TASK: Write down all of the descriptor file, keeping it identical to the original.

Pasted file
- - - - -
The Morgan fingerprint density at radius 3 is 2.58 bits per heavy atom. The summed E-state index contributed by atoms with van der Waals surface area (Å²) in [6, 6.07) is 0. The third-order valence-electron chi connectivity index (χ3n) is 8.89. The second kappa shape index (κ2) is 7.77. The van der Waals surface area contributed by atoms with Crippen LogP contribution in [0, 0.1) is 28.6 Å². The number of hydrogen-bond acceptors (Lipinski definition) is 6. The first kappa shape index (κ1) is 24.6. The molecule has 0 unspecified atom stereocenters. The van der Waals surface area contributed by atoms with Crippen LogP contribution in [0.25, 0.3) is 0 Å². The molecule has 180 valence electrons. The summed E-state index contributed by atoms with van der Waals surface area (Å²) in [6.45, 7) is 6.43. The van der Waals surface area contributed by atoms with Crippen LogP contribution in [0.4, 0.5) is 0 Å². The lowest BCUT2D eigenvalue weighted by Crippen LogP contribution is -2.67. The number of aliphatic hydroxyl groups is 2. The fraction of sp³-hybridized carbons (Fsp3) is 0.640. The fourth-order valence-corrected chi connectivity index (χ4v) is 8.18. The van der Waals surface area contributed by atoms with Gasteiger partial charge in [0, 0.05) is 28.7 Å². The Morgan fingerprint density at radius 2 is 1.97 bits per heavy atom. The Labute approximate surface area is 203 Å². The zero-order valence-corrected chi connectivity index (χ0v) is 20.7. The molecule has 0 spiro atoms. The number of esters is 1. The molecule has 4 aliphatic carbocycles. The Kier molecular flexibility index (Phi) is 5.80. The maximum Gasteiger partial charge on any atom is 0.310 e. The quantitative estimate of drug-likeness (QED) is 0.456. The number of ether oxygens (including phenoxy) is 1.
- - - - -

The Morgan fingerprint density at radius 3 is 2.58 bits per heavy atom. The summed E-state index contributed by atoms with van der Waals surface area (Å²) in [6, 6.07) is 0. The third-order valence-electron chi connectivity index (χ3n) is 8.89. The second kappa shape index (κ2) is 7.77. The van der Waals surface area contributed by atoms with Crippen LogP contribution in [0, 0.1) is 28.6 Å². The number of hydrogen-bond acceptors (Lipinski definition) is 6. The first kappa shape index (κ1) is 24.6. The molecule has 0 unspecified atom stereocenters. The van der Waals surface area contributed by atoms with Crippen LogP contribution in [0.25, 0.3) is 0 Å². The molecule has 180 valence electrons. The summed E-state index contributed by atoms with van der Waals surface area (Å²) in [6.45, 7) is 6.43. The van der Waals surface area contributed by atoms with Crippen LogP contribution in [0.4, 0.5) is 0 Å². The lowest BCUT2D eigenvalue weighted by Crippen LogP contribution is -2.67. The number of aliphatic hydroxyl groups is 2. The fraction of sp³-hybridized carbons (Fsp3) is 0.640. The fourth-order valence-corrected chi connectivity index (χ4v) is 8.18. The van der Waals surface area contributed by atoms with Gasteiger partial charge in [0, 0.05) is 28.7 Å². The Morgan fingerprint density at radius 2 is 1.97 bits per heavy atom. The Labute approximate surface area is 203 Å². The zero-order valence-corrected chi connectivity index (χ0v) is 20.7. The molecule has 0 spiro atoms. The number of esters is 1. The molecule has 4 aliphatic carbocycles. The Kier molecular flexibility index (Phi) is 5.80. The maximum Gasteiger partial charge on any atom is 0.310 e. The quantitative estimate of drug-likeness (QED) is 0.456. The number of ether oxygens (including phenoxy) is 1.